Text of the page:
Michigan has 3,052 miles of Great Lakes shoreline, including islands. Those who own private property along that lakeshore, however, lack a fundamental right their Ohio counterparts have — the right to exclude.
Graphic courtesy of the U.S. Department of the Interior
A trial court in Ohio recently held that Lake Erie beachfront
property owners have the right to exclude others from their property. As the
right to exclude is a traditional and fundamental aspect of owning property, it
seems odd that such a holding would be newsworthy. But in 2005, the Michigan
Supreme Court held that the general public has a right to walk the Great Lakes
shoreline, and that trumps the property owners’ right to exclude. These
divergent results indicate that there must be constant vigilance to prevent
property rights from being weakened.
We should not happily accept the erosion of one of the pillars of our society — the right to own property, which necessarily includes the power to exclude.
The Michigan Supreme Court in its 2005 Glass v. Goeckel decision
held that Great Lakes property owners did not have the power to exclude beach
walkers below the high-water mark. In making this ruling, the court relied on
the public trust doctrine, which was originally meant to protect navigation and
subsistence hunting and fishing. The Michigan Supreme Court created a new
"public trust" right to walk on property below the high-water mark, which was
ill-defined, both geographically and temporally. In that case, the court defined
the high-water mark as "the point on the bank or shore up to which the presence
and action of the water is so continuous as to leave a distinct mark either by
erosion, destruction of terrestrial vegetation, or other easily recognized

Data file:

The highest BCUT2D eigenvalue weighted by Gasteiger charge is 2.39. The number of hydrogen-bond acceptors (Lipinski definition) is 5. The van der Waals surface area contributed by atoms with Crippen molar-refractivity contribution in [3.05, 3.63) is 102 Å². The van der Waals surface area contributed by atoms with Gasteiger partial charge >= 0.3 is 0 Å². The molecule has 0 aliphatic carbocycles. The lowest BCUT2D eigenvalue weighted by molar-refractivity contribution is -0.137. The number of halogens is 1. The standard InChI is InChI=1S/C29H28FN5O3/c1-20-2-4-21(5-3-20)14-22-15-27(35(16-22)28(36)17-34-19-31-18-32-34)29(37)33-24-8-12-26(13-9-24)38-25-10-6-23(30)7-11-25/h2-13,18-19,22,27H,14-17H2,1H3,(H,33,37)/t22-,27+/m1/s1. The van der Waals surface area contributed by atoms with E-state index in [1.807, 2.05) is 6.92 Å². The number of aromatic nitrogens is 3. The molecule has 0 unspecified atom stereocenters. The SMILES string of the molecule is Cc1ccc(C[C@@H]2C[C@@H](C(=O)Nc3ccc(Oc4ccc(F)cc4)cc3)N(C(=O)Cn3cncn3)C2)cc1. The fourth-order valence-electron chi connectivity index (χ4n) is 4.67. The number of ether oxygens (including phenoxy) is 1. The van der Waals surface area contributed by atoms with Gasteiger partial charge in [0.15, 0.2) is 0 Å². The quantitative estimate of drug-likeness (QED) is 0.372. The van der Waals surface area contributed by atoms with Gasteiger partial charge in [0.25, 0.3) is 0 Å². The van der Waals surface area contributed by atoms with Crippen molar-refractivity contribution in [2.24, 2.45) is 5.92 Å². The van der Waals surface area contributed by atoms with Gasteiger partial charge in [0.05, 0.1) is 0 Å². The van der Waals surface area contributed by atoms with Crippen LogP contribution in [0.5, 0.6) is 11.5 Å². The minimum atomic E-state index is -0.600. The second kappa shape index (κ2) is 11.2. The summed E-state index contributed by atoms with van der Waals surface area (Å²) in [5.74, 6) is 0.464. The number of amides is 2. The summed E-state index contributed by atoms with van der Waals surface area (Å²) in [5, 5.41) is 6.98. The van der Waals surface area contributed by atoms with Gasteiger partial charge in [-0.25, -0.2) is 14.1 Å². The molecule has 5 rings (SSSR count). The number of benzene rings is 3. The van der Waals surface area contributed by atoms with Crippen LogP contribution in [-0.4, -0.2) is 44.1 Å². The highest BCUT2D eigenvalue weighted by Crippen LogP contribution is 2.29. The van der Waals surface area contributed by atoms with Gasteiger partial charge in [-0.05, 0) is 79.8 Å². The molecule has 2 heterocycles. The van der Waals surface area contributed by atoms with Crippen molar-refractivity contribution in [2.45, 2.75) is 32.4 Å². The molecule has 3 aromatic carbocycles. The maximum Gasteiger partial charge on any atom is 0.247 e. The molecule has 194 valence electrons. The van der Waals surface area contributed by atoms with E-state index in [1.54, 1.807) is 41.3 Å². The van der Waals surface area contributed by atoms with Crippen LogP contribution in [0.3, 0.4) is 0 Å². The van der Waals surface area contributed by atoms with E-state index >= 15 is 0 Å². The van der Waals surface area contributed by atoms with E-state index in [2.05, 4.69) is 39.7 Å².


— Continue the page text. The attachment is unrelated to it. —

While the Glass case was winding its way through the Michigan
courts, the state of Ohio was using the public trust doctrine to allow beach
walkers below the high-water mark, and it was also charging adjoining owners
rent for the property between the high-water mark and the water’s edge. In
essence, Ohio claimed ownership over all land from the high-water mark to the
water, even if landowners’ deeds said ownership extended to the water’s edge.
Not surprisingly, the Ohio tactic led to a lawsuit. A trial
court in Ohio held that the public trust stops at the water’s edge, i.e., that
the state had no interest in any privately owned dry land. In making this
decision, the Ohio trial court, while not bound to follow Michigan decisions,
looked at Glass and explicitly held that it was not persuasively decided. An
appeal is almost certain.
These beach cases expose an invidious problem; the chipping away
at property rights through government actions that fall short of full takings.
When the government takes property for the public good, it is supposed to pay
full compensation. Thus, when a farmer loses his land for a new highway,
compensation is required. But when various limits are placed on the manner in
which the property owner may use that property, generally no compensation is
required. Government may be able to achieve many of the same goals without
Consider the issue of the Great Lakes beachfront property. By
the state not taking all the property below the high-water mark, the state is
able to secure that property’s use without paying a dime for the purpose of
allowing residents to walk on it. If the state were to condemn the 3,052 miles
of Great Lakes shoreline (a figure that includes island shoreline), then the
cost the state would pay would be astronomical.
Oft times the government will attempt to achieve its goals
through regulations or legislation that limits property rights but does not
fully take property. But state advancement of novel legal theories is another
avenue. The Michigan expansion of the public trust doctrine might not have been
able to be achieved through rule-making or the legislative process.
While many people are undoubtedly pleased with the Michigan
result that allows the general public to walk on the beach below the high-water
mark, we should not happily accept the erosion of one of the pillars of our
society — the right to own property, which necessarily includes the power to
exclude. The general public needs to understand that tomorrow the person losing
their rights may not be their neighbor; it may be them.
The Ohio court is to be commended for being a bulwark against
further property rights erosion. Unfortunately more work is needed to reacquaint
the public with the fundamental role that property rights play in a free and
Patrick J. Wright is senior legal analyst at the Mackinac Center
for Public Policy, a research and educational institute headquartered in
Midland, Mich. Permission to reprint
in whole or in part is hereby granted, provided that the author and the Center
are properly cited.